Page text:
Many thought Carriker to be the ideal 3-4 defensive end, while still being a guy that could shut down the run and get to the passer as a 4-3 under tackle.
Carriker was sent to the Washington Redskins for a seventh round pick in the 2010 NFL Draft.
So did dealing Carriker make room for Ndamukong Suh as the first overall pick in the NFL Draft? Perhaps it did. The Rams were 27th against the run last season from a yardage perspective.
However, stats also show that they weren't as bad against the run as most would think. Profootballfocus.com has them as the 14th best rush defense last season. The secondary and pass rush seemed to be the biggest problem in St. Louis.
However, Suh is a phenomenal pass rusher as well and warrants the first pick overall for virtually any team. Don't forget that a successful pass rush helps out the secondary significantly.
However, will one defensive tackle solve all of the Rams' defensive problems? Most likely not.
The debate since the end of the college football season has been Suh vs. Sam Bradford or Jimmy Clausen. Until the middle of February, most everyone had Suh as the first overall pick, being the best pick available.
The million-dollar question is, "Why wouldn't St. Louis draft a quarterback?" Many teams in St. Louis' position on draft day generally don't have the offensive situation that the Rams are "blessed" with. You may ask me why I think they are "blessed" despite being one of the most ineffective offenses in 2009, and I'm here to tell you why.
First off, not many teams drafting No. 1 overall have a franchise running back like St. Louis has with Steven Jackson.
Jackson is coming off his fifth consecutive 1,000-yard season. Two of the last four seasons that Jackson has played 15 or 16 games, he's rushed for over 1,400 yards. He still eclipsed the 1,000-yard mark despite playing in only 12 games in 2007 and 2009. He's a workhorse running back who can carry the load.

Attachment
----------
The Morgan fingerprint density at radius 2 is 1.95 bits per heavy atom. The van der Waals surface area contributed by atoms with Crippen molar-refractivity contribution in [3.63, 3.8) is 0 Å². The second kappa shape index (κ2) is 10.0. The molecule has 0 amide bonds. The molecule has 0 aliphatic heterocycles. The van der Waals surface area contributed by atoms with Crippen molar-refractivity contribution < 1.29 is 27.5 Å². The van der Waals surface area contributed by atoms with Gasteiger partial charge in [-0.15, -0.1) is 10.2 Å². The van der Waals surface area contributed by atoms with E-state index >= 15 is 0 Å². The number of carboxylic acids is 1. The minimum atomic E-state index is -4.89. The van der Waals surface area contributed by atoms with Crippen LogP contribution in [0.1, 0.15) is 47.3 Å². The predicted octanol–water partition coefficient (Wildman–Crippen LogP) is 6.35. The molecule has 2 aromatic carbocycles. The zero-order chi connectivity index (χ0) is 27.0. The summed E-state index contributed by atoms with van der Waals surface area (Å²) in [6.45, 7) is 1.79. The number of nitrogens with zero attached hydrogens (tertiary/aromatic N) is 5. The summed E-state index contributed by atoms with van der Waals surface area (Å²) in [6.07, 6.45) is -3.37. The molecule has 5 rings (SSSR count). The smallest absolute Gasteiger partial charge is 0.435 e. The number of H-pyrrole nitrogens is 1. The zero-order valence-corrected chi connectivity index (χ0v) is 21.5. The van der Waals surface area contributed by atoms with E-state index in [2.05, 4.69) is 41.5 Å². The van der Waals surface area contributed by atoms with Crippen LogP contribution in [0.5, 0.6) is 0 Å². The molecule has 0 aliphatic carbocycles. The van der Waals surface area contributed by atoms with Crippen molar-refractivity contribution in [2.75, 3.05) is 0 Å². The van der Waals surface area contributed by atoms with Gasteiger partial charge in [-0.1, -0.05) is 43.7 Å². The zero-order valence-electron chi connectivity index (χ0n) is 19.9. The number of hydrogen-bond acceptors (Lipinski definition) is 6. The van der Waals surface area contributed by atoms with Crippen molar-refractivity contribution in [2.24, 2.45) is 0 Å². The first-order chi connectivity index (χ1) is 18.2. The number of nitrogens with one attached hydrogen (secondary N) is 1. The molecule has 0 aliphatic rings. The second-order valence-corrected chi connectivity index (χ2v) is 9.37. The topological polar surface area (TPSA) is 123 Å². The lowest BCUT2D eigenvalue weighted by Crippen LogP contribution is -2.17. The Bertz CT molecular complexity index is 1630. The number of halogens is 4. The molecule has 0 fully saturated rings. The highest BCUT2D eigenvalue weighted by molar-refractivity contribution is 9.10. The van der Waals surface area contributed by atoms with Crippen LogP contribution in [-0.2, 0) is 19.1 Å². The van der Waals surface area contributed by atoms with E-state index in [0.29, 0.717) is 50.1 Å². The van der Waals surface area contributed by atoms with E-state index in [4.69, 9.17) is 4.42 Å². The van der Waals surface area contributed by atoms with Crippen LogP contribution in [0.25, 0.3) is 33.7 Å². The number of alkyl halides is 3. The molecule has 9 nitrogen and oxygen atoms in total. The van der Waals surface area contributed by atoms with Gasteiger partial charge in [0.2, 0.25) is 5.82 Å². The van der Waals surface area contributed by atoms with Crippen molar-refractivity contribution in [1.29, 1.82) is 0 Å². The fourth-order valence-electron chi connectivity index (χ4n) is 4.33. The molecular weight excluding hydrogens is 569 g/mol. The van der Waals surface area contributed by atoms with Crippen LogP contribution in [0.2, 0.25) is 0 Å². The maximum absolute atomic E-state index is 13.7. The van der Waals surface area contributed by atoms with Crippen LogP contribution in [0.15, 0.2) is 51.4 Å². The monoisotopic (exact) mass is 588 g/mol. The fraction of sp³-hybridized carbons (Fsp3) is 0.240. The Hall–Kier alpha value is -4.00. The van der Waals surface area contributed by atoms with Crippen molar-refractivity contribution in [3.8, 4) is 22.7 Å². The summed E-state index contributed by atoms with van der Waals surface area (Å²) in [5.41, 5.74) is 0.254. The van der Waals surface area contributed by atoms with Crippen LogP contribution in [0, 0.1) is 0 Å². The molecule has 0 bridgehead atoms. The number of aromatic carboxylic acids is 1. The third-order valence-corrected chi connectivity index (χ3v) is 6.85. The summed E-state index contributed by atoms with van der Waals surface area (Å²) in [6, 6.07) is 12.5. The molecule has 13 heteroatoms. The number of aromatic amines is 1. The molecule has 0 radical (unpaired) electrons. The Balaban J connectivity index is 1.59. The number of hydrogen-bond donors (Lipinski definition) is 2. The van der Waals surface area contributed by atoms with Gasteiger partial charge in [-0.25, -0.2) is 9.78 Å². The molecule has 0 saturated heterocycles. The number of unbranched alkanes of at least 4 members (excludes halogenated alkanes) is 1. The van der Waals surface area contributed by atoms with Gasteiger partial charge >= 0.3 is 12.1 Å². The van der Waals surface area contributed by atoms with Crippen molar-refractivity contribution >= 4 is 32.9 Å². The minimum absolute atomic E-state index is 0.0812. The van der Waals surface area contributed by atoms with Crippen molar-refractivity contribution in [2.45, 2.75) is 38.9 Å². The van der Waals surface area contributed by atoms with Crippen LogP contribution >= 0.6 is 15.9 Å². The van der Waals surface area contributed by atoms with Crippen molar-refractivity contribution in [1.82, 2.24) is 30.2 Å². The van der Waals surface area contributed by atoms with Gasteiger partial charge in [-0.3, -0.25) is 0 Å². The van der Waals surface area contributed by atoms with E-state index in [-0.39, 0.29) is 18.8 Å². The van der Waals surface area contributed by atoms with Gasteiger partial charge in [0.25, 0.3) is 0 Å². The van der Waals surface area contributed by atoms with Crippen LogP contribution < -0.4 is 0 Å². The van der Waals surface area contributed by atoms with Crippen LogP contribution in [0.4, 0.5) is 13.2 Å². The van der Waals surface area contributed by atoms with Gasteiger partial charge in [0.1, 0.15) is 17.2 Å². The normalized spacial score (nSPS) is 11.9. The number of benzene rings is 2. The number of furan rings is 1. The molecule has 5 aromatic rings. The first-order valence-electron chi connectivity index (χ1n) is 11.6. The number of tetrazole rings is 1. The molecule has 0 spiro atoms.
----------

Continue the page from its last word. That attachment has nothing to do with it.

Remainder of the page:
The next thing to look at is the offensive line. While young, they have two potential bookend tackles. Jason Smith was drafted No. 2 overall in the 2009 to take over at the left tackle spot for Alex Barron, who has disappointed in pass protection and been even worse with penalties.
However, Barron is a very stout run blocker and could switch to the right side, while giving the left tackle spot to Smith, who looks to be a dominant pass blocker at the next level. The Rams didn't get to see much of Smith, as he went down with an injury in the middle of the season.
Don't forget last offseason's free agent acquisition of reliable veteran Jason Brown, and the Rams have a respectable offensive line. The guards are what will hold the Rams down, but the Rams should look to find guard help in the second or third round of the 2010 NFL Draft.
The last aspect to look at is the wide receivers. Donnie Avery will be in his third season after having a solid year in 2009. Last season, rookie Brandon Gibson also made a small splash as a No. 2 wideout after Laurent Robinson went down. Gibson had just five drops after being thrown at 64 times. The problem was the quarterback last season for the Rams.
The last big piece of the wide receiver corps is Laurent Robinson, who showed promise in his first few games after grabbing 13 passes. Robinson could be a very promising wide receiver. He has a very good size and speed combo as well as hands of glue.
When you look at it, the Rams are in a very good position to draft a quarterback at No. 1. Many teams that are drafting with the first pick don't have a franchise running back or a potential franchise left tackle.
Looking at the Rams' options of Jimmy Clausen and Sam Bradford, it's hard to tell which one they'll choose; however, it's looking like Bradford will be the guy.
Don't rule out Suh completely at No. 1 overall, but with quarterback being the most important position on the football field, and given the Rams' somewhat promising offense, they're in a good position to grab their franchise quarterback.
If you want more evidence as to why they should draft a quarterback, refer to this article.
That article shows that first round quarterbacks are more successful with two playmakers or more on offense, or a playmaker and an effective offensive line, compared to first round quarterbacks with one or fewer playmakers/ineffective offensive lines.